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January 7, 2016

I’ve been following the second trial of Julie Harper in Carlsbad , CA. Julia admitted killing her husband. Her motive? To break free from his financial, emotional and physical abuse of her and her children.  Julia was acquitted of first degree murder during her first trial, but the jury deadlocked on the second degree murder charge. This new trial is to decide her guilt or innocence on that issue.

The media has conflicting reports about the trial and I have not attended it. But I’ve read about a few facts that the prosecutor seems to be using as evidence of her guilt: her husband was a very well liked popular teacher at the local high school; she had squirreled away a backpack containing passports and a large sum of cash, $35,000 and a gun. She also is a hoarder. I propose that these bits of evidence are not proof of her guilt, but of his.

It is a well-known fact that an abuser is often well-liked in his community and quite popular. So much so, that outsiders cannot conceive of his abuses inside the home. He uses this charm to attract others. What he doesn’t show to his fans is his tyrant side. Because he needs to be popular in public, his controlling nature comes out only at home. This is not evidence against Julie.

Julie had stashed her back pack with the cash, gun and passports in her father’s attic.  She was doing what all breaking free women should do. She created a breaking-free -bag for her eventual escape.  I commend her for thinking ahead to her needs when she takes her children and flees.

Julie was a hoarder. Boxes of stuff were found throughout the home. Is this proof of her intent to murder her husband? How can it be anything other than a passive resistance to his bullying? Or to her decreased financial condition? Julie had had a successful career in the real estate game. That is until the housing slump hit and her income dropped precipitously. Her husband could not recognize this drop and insisted that Julie pay one half of all the bills that the family incurred, including a hefty mortgage.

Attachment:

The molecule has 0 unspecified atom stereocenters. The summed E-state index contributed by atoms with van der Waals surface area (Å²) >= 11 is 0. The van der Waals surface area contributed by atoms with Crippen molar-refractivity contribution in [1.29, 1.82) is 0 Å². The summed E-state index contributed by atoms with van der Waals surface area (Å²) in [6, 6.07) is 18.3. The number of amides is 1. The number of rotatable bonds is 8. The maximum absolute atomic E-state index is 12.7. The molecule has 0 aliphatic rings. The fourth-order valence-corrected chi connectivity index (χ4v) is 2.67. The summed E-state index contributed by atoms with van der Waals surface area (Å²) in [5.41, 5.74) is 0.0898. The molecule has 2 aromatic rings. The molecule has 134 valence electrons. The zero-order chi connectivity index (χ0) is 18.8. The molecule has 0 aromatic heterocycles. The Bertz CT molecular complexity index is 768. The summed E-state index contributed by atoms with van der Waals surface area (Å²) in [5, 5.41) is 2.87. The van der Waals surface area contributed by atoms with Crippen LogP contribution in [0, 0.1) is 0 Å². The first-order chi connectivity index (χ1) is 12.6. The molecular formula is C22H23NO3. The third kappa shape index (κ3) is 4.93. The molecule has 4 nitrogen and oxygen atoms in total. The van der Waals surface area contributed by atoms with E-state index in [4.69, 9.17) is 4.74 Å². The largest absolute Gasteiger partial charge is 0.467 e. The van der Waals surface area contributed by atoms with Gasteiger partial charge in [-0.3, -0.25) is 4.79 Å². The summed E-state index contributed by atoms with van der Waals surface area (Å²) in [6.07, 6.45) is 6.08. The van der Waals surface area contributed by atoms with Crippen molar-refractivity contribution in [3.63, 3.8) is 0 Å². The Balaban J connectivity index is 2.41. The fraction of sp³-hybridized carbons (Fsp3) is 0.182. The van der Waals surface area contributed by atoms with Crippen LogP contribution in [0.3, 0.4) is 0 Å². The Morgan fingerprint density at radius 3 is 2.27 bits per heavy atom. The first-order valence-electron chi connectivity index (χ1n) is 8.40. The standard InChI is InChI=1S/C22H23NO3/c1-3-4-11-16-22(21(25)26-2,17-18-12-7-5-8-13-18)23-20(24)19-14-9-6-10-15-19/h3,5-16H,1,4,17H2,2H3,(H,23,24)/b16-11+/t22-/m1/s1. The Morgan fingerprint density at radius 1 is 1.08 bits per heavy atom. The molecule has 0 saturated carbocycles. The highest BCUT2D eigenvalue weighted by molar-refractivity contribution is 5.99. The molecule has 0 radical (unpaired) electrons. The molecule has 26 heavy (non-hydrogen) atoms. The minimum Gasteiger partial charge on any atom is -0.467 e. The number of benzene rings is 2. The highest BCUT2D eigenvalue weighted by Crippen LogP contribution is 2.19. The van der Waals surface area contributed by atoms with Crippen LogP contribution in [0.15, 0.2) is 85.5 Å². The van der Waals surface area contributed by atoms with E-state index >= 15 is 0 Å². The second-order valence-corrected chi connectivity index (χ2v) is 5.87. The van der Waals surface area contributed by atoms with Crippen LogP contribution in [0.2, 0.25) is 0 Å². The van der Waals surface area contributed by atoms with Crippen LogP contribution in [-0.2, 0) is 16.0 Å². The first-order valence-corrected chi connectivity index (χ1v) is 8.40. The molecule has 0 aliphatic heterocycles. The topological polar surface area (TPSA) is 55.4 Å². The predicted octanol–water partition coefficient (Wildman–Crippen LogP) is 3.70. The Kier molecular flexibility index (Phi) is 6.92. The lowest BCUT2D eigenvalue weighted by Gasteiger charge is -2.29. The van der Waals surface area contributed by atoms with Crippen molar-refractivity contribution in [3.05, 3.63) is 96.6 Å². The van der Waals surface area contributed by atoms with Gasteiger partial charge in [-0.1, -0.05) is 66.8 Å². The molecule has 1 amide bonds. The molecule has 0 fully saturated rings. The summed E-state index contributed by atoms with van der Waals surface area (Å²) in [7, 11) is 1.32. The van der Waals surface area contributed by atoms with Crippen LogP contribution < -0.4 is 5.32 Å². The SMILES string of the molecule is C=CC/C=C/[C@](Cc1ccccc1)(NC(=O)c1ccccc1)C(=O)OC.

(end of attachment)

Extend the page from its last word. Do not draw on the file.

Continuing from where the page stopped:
I don’t know whether Julie is guilty of murder in the second degree or if she was just defending herself and her children against further attacks.  But I do feel that the evidence that the prosecutor is presenting against her is evidence of spousal abuse, nothing more.

Julie Harper was convicted by the jury in her trial. She is appealing the judgement.

Should defending oneself against an abuser be a crime? Is it murder of any degree? My readers and I would appreciate hearing your thoughts on this matter. Have you escaped a charge of murder when you killed your abuser in self defense? Or tried and failed to do so? Please respond to this post or email me at


CL. Woodhams, author: The multiple award-winning novel, The Outreach Committee (available from







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